Op-ed: Veteran Non-Profits Are Paying Top Brass Exorbitant Salaries While Vets SufferLexington_Veterans_Affairs_Medical_Center,_Leestown_Road_Division
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When I retired from the U.S. Navy in November 1973, I could hardly wait to get to the local chapter of the Disabled American Veterans to see if they could help me with a claim for VA Disability Compensation.
I had received injuries to my spine during a Bombardment Mission off the East Coast of North Korea. I was serving aboard the battleship USS Missouri (BB-63) as the Assistant Director Operator of a Bofors Quad-40mm Anti-Aircraft Gun Mount located on the fantail (rear end) of the ship, port side!
There are three 16″ gun turrets onboard and Turret #3 is located between the ship’s superstructure and the tail end of the ship (stern). The other two turrets are located between the front of the ship (bow) and the superstructure!
When Turret #3 is to be used, all personnel aft of the superstructure were ordered into the ship for safety. I was delegated as one of three men with the task of ensuring all personnel aft of Turret 3 were safely into the superstructure.
On one occasion, while we were racing to the hatch where we would enter the ship, Turret #3 fired a two-gun salvo, to port and we were caught up in the concussion waves created by the firing of the guns.
The concussion waves picked us up about 5 or 6 feet in the air and slammed us back to the teak wood deck like ragdolls!
Long story short, I coped with the injury until surgery became necessary. I underwent spinal surgery twice before my retirement. At discharge, I was offered a measly 3% disability rating for my injuries. I declined the offer as insufficient and was discharged from the service.
I found the Veterans’ Service Officer at the local DAV Chapter to be, in my humble opinion, incapable of providing the assistance that I needed to file my claim.
I located a local doctor who provided physical examinations for VA disability claims and filed my claim with the VA, along with a copy of the results of the physical examination. Several months later, I received notification from the VA wherein they awarded me a disability rating of 30%.
I immediately prepared an “appeal” and resubmitted my claim with additional proof of my disability. I won the Appeal and was awarded a rating of 60% and compensation pay at the 100% rate because my injuries were “permanent and total!” That was called Individually Unemployable (IU)!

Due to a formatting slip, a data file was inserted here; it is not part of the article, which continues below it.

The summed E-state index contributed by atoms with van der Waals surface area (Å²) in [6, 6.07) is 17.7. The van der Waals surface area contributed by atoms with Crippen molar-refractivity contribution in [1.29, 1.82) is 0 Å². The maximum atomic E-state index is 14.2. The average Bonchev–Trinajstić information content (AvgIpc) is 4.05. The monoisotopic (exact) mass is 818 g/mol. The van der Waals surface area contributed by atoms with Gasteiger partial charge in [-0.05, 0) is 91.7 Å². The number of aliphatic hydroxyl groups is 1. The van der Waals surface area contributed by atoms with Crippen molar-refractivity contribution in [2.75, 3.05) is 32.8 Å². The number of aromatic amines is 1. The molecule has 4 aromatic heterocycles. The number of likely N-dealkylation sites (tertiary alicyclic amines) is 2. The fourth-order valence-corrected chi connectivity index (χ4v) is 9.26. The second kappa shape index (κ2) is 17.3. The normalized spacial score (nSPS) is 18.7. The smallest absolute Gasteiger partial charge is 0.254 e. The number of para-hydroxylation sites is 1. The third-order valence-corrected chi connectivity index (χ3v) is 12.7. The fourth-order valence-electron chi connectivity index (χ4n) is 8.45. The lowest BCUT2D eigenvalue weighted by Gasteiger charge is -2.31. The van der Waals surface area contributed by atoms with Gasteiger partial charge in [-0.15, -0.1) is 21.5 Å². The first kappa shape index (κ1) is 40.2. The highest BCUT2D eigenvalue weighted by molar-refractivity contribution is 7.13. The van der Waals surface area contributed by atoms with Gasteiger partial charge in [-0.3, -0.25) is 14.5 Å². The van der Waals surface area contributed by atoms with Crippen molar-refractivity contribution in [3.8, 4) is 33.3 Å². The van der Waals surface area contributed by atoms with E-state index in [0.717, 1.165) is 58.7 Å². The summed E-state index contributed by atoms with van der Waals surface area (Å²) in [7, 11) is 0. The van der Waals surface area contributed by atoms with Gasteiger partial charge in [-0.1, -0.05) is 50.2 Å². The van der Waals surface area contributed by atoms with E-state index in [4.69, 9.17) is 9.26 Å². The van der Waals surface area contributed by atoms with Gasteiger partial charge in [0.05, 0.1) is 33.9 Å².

Pleased with the VA’s final decision, I started working with members of Congress individually regarding legislation affecting disabled Veterans. I have constantly continued that work from about 1978 to the present day.
I accepted positions as Legislative Officer with the DAV and VFW organizations, in order to have closer contact with the Veterans.
In 2013, I became aware of the extraordinary salaries being paid to incumbents of certain positions within the Veterans Service Organizations (VSO). It was reported on Facebook, by a credible organization, that between just the three largest VSOs (DAV, VFW, AmLegion), they paid a total of 25 of their employees more than $5 million dollars between 2010-2011! These salaries were paid out of the charitable donations made to the VSOs. All attempts to force the VSOs to justify those exorbitant salaries were ignored.
Although these organizations do SOME good for Veterans, it seems obvious that we are making millionaires out of some of the VSO employees. I, for one, have not made further donations to these organizations since 2012. I continue to donate to specific causes; i.e. the refurbishing of the “Wall of Names” at the USS Arizona Memorial in Pearl Harbor. We donated $1,000 which was used for that project.
It is time to demand that these so-called charitable organizations cease and desist paying six-digit salaries to any of their employees. There is nothing to indicate justification of these salaries. If they continue paying these salaries, they should lose their “non-profit” status and start paying taxes!
Brooks Outland is a Korean and Vietnam war veteran.He volunteered to serve in Vietnam because he was keen to help the people of South Vietnam keep their freedom and their country from communist takeover by the North. After retiring Brooks and his wife spent eight years volunteering aboard his old battleship, USS Missouri (BB-63), before returning to the mainland in Arkansas in 2015.